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RIL gas flows from KG-D6; India to save $9 bn in oil import

This article was posted on Apr 2, 2009 and is filed under Stock News

New Delhi: Billionaire Mukesh Ambani-run Reliance Industries has begun natural gas production from its deep-sea Krishna Godavari basin fields, a history-making feat that will help India save USD 9 billion in oil imports a year.

RIL took just six-and-half years from discovery to begin gas production from the deep-sea KG-D6 block as against the global practice of 9-10 years, the firm said in a statement.Dhirubhai-1 and 3, the first two of the 18 gas finds in KG-D6 that have been put to production, will transform the energy landscape by boosting power supply from idle generators starved of fuel and produce cheaper urea for agriculture.

“Natural gas production from wells started at 1700 hrs on Wednesday and it reached the onland receiving facility at Gadimoga near Kakinada in Andhra Pradesh this morning,” a source in the know of the development said.

It took 13-14 hours for the gas to travel from the sea bed to the onshore facility. “The flare (at Gadimoga) lit up at 0920 hrs,” the source said.

The 15 million cubic metres per day of KG-D6 gas allocation to urea-making plants will help save the country about Rs 3,000 crore per annum in fertiliser subsidy. Another 18 mmcmd of gas will go to power plants, with one mmcmd capable of producing 250 megawatt of electricity.

Petroleum secretary RS Pandey said the output will rise to 40 mmcmd by July and to peak 80 mmcmd in a year, doubling domestic gas production.

“Gas sales will generate USD 42 billion in revenues over the 11-year life of the field… the government’s share is likely to be a minimum USD 14 billion,” Pandey said.

Output at the beginning of production at 2.5 million cubic metres and will gradually increase. “Tomorrow it will become five mmcmd,” he said.

The first, of the 15 fertiliser plants, that will get all of the initial output, is expected to get the gas in 3-4 days time, he said, adding, “The most distant plant will get the gas in about 15 days.”

“It will reduce oil import bill by 10 per cent or about USD nine billion annually, during peak production, at current prices,” he said.

RIL will earn USD two billion in revenues from gas sales in 2009-10.

The company said gas from offshore is being received at its world-class onshore facility at Gadimoga, a small village in the East Godavari district, and delivered to the East West pipeline of Reliance Gas Transportation Infrastructure Ltd.

“Reliance has created history and has once again demonstrated its ability to implement complex projects at par with the best performance benchmarks in the world,” company chairman and managing director Mukesh Ambani said.

“The clean energy from the Dhirubhai 1 and 3 discoveries of the KG-D6 block will be a boost for energy security and growth of India,” he added.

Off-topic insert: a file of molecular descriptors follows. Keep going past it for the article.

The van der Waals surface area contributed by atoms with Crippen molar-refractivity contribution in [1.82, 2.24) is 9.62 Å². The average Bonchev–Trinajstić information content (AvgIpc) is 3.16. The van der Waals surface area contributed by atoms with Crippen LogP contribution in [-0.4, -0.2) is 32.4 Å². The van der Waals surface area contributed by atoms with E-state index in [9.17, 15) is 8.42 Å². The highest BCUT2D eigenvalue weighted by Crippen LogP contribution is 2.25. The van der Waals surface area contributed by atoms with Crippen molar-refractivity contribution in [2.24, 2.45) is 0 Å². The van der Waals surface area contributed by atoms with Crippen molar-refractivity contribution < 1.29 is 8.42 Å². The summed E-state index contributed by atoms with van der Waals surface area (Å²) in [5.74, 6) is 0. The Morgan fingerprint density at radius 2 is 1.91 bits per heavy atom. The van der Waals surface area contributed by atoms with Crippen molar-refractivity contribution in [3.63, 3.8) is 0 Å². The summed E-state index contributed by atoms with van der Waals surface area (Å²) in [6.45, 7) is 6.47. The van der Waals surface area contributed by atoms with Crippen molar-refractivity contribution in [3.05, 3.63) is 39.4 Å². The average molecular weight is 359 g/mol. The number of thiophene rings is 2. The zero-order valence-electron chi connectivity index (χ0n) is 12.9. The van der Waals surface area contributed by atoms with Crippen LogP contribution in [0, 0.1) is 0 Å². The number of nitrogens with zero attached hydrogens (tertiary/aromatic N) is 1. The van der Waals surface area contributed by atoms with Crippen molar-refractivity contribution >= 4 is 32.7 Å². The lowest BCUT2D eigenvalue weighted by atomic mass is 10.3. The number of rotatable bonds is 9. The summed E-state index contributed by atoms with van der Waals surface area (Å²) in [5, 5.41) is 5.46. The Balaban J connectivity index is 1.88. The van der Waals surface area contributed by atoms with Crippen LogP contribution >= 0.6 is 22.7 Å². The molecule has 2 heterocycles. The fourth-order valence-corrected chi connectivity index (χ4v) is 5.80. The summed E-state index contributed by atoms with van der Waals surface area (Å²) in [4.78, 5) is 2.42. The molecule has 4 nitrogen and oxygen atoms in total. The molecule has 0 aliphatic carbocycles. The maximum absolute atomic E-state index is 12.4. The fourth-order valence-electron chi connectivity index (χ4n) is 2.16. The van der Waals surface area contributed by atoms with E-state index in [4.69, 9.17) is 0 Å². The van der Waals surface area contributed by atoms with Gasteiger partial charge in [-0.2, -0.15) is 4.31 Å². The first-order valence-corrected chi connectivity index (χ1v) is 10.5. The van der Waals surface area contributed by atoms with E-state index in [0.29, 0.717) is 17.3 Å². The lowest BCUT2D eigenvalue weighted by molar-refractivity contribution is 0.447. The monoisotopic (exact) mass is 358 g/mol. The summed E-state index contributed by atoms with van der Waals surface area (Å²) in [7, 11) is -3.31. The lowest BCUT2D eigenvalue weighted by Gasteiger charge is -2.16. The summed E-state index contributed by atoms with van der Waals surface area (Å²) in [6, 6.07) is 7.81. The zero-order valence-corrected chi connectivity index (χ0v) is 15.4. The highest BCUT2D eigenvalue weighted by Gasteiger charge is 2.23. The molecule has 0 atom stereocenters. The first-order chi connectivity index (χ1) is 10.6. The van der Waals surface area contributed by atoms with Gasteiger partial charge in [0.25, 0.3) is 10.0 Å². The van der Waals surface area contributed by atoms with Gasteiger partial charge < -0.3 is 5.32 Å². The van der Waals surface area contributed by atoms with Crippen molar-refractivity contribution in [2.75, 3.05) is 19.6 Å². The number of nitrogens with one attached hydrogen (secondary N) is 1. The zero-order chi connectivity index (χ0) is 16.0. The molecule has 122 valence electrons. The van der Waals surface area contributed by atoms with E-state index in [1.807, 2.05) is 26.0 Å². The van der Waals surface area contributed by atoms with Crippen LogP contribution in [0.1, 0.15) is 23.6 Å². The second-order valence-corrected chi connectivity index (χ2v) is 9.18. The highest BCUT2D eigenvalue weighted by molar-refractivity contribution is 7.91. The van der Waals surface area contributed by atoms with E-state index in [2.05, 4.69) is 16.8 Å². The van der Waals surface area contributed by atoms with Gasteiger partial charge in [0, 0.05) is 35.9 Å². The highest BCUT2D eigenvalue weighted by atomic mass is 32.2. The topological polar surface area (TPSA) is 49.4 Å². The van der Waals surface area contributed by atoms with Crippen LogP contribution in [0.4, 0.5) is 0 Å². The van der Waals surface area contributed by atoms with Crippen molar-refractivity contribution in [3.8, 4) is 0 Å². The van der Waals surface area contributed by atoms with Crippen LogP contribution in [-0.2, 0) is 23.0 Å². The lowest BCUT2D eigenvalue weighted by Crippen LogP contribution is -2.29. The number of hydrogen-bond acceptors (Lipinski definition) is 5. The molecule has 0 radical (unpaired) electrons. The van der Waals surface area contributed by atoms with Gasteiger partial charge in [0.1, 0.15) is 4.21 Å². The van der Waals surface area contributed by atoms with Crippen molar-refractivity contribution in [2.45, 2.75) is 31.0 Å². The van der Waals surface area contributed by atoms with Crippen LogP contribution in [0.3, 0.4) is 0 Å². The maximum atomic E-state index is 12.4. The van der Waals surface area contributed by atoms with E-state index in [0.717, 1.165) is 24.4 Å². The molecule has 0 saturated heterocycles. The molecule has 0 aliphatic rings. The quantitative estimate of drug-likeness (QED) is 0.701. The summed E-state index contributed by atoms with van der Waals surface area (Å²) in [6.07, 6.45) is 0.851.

“The much awaited gas production, which is the most significant discovery in the country in 30 years after Bombay High was discovered in mid-70s, started yesterday evening,” the Oil Secretary said.

With this project, RIL has joined a select club of global deepwater operators.

“It is a landmark in the history of oil and gas production. World over, this has created a new benchmark for deep-sea developers,” said director-general of Hydrocarbons VK Sibal.

The USD 8.835-billion (Rs 44,175 crore) project will double domestic natural gas production when the field hits its peak output of 80 million cubic metres per day in 2010.

It will wipe out fuel deficit at urea-making fertiliser plants and meet half of the 36-mmcmd gas shortfall in power plants. Reliance will produce enough gas to meet about a third of the UK demand.

The gas output will start at 10 mmcmd and rise by the same volume every month to reach 40 mmcmd by July-end.

“Each well is capable of producing 5-6 mmcmd gas,” Sibal said. Eight wells would be put to production by July and another 10 by the year-end.”

This achievement is especially commendable as the Bay of Bengal is known for its extremely hostile weather conditions, inundated with storms, cyclones, waves up to 20 metres in height and sub-sea currents of over four knots, except a fair weather window of four months every year, the RIL statement said.

If output is doubled to 80 mmcmd by 2009-end, the peak output will come a year earlier than previously planned.

Besides doubling the nation’s domestic gas production, KG-D6 gas would displace costly naphtha or imported LNG as fuel at power and fertiliser plants.

At USD 4.2 per million British thermal unit, KG-D6 gas is 25 per cent cheaper than the fuel produced by UK’s BG-operated Panna/Mukta and Tapti fields in western offshore and 20 per cent cheaper than liquefied natural gas (LNG) imported on long-term contracts.

“KG-D6 gas will replace about seven per cent of India’s oil consumption in 2009-10, rising to 14 per cent in the following three years,” Goldman Sachs said recently in a report.

Besides, it would also reduce Asia’s third-largest oil consuming nation’s current account and fiscal deficits and support economic growth .

“All else being equal, the current account deficit could improve by 0.2 per cent of GDP in 2009-10, and progressively go higher to an average improvement of 0.6 per cent of GDP in 2010-11 to 2013-14,” the report said.

source: DNAINdia

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